Reggae Veterans Monty Morris and The Tennors Embarking on a Mini Tour
by Howard Campbell
SOUTH FLORIDA – As he left the stage to rapturous applause at the Coral Springs Center For The Performing Arts in South Florida last March, Eric “Monty” Morris managed a genial smile.
The singer delivered a performance that belied his 80 years and was one of the stars of Reggae Meets Soul, which also featured J C Lodge and Russell Thompkins Jr. And The New Stylistics.
That set impressed several people and in July, Morris and fellow veterans The Tennors, will embark on a mini tour of the United States, Europe and South America.
The opening date is July 1 in London where he has never performed. One week later, they are in Germany.
On August 5, The Tennors and Morris are scheduled to perform in Los Angeles.
Clive Murphy, founder of The Tennors (best known for 1960s classics like Ride yu Donkey and Pressure And Slide) organized the shows. A longtime friend of Morris, he is happy to know the ska great is finally getting a break.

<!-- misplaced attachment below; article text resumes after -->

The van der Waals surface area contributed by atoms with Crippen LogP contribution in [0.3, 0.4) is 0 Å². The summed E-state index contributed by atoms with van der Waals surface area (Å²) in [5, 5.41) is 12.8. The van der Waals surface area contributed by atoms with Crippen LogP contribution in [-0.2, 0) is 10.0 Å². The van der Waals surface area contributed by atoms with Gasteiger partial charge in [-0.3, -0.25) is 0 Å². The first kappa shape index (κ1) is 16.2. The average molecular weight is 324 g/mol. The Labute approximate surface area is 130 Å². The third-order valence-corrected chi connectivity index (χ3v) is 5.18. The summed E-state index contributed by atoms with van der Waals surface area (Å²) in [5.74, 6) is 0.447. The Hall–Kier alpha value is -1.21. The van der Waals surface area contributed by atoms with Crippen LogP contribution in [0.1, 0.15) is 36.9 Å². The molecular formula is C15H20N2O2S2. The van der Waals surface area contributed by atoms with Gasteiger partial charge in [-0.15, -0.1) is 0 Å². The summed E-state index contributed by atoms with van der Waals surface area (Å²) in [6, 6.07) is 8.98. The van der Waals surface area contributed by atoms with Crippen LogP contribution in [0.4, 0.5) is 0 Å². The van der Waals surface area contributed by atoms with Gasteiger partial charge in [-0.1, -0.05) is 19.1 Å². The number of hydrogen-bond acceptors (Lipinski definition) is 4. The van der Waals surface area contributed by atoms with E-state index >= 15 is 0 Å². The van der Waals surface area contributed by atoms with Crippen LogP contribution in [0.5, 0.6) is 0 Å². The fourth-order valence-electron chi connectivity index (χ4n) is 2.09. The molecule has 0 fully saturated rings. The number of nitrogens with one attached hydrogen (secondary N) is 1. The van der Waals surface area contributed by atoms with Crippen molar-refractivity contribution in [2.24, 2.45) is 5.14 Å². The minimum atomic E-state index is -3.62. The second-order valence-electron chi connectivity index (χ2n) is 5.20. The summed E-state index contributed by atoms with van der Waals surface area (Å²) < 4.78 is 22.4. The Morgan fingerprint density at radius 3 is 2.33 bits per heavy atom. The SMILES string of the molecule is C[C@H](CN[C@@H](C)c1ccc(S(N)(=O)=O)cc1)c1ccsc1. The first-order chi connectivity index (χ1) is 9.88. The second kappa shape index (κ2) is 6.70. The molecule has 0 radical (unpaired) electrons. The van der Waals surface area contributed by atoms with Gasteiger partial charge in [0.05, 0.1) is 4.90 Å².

“I feel good for him. He was dormant for some years until I brought him back for Heineken Startime (a popular Jamaican oldies show) in 1998. From (Reggae Meets Soul) he has generated a lot of activity,” said Murphy.
Morris, like Murphy, is a longtime South Florida resident. He has lived in the United States since the 1970s and once settled in the San Diego area.
Along with Derrick Morgan and Prince Buster, Morris began his career before the ska craze of the early 1960s. His first hit song, Humpty Dumpty, was released in 1961, followed by the ska ditties Sammy Dead Oh, Wings of A Dove and Oil in my Lamp.
His star faded as Jamaican music evolved into rock steady, although he had a big hit in 1968 with Say What You’re Saying, which was later covered by Dennis Brown.
The Tennors — who are promoting Whodunit, their new album — and Eric “Monty” Morris are expected to perform in Mexico on October 28. They have separate gigs lined-up for Colombia in November.